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Legislative Lookahead: W.Va. state legislators excited for 2018 session


The Herald-Dispatch

HUNTINGTON, W.Va.  – Area legislators are excited to head back to Charleston this week for the start of the 2018 legislative session thanks to the freedom of a positive budget.

Last year, legislators returned with a budget crisis looming over their heads, but estimates for the year have been on target so far and the state has actually generated about 6 percent more than expected in general revenue.

“We are starting in way better shape,” said Del. Matt Rohrbach, R-Cabell. “We can get to the real meat of it without worrying about the financial issues.”

House Speaker Tim Armstead, R-Kanawha, said Friday during the West Virginia Press Association’s Legislative Lookahead press conference that he believes the budget will get done in 60 days, without needing to go into any special sessions like last year.

For the first time in the current Capitol building’s history, Republicans have total control over the building thanks to Gov. Jim Justice switching from Democrat to Republican in August.

“I don’t know that because we have control it will mean everything will go smoothly, but it certainly helps,” Armstead said. “I think communication with Gov. Justice has been better since his becoming a Republican. I anticipate a much smoother session than we had last year.”

Senate President Mitch Carmichael, R-Jackson, said he thinks the people of West Virginia will be impressed with the Legislature this year.

As for legislation that excites the leaders, Armstead said there is real potential to pass a bill eliminating the tangible personal property tax, which taxes movable business property like vehicles, inventory and furniture. He said he has been working with the county school systems, the main benefactors of the tax, to come up with a plan everyone can get behind.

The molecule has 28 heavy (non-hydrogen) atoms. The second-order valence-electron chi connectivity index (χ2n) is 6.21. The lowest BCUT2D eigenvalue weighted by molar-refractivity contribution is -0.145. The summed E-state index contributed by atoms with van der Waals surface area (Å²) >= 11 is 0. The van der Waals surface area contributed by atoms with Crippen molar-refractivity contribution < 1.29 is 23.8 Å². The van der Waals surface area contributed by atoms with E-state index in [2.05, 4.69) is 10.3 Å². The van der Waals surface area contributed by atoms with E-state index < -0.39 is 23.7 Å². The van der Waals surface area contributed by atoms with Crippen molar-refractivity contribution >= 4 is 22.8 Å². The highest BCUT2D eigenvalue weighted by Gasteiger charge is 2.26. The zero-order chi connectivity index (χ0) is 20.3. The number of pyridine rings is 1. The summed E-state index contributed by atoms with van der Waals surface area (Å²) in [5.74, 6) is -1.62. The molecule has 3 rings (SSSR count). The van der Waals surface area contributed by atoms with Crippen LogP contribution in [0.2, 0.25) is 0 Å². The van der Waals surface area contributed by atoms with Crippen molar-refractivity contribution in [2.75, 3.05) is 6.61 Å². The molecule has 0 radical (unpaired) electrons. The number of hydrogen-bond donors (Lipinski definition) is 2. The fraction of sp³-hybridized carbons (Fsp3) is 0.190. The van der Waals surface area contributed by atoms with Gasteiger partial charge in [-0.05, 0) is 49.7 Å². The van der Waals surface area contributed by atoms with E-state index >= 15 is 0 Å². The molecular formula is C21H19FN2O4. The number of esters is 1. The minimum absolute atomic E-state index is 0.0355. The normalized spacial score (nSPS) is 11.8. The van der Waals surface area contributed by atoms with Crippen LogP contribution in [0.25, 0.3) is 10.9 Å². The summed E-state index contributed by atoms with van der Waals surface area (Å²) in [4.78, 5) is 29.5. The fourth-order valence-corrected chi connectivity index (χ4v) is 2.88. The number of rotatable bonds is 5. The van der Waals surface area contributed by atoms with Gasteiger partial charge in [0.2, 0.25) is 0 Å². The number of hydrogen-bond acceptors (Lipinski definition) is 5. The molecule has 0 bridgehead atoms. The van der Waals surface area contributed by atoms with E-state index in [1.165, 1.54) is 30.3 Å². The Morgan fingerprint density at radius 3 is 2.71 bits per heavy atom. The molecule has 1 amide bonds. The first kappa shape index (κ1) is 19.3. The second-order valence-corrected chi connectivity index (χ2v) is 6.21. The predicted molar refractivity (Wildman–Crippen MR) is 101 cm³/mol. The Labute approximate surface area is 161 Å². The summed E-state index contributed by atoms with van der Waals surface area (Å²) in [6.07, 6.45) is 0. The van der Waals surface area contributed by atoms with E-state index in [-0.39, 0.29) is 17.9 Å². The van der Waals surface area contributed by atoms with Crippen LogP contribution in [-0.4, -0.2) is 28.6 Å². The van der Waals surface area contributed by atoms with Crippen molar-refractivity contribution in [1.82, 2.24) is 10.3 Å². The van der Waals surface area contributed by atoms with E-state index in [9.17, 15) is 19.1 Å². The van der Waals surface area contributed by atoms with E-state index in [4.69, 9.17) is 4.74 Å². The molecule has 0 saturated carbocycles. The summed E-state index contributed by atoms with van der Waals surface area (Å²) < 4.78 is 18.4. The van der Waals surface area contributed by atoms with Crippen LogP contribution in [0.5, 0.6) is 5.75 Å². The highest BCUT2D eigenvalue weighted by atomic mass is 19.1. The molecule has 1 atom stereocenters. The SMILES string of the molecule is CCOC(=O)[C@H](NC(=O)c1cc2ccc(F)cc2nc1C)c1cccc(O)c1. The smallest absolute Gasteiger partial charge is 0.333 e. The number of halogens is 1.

The tax would be eliminated over a period of seven years at a cost of about $20 million a year, which would be absorbed by other efficiencies made in the budget.

Armstead also said he wants to take a look at redistricting before it actually needs to be done. He wants to change to one delegate per district.

Carmichael is hoping the Legislature can work hard to create an intermediate appellate court, saying it is one of the things businesses cite as being a hindrance to them moving into the state. West Virginia is one of only nine states that do not have an intermediate appellate court.

Both said they hope to pass legislation that continues to build upon the work they did last session to make the state more attractive to businesses and residents alike. Armstead mentioned $15 million for rebranding the state.

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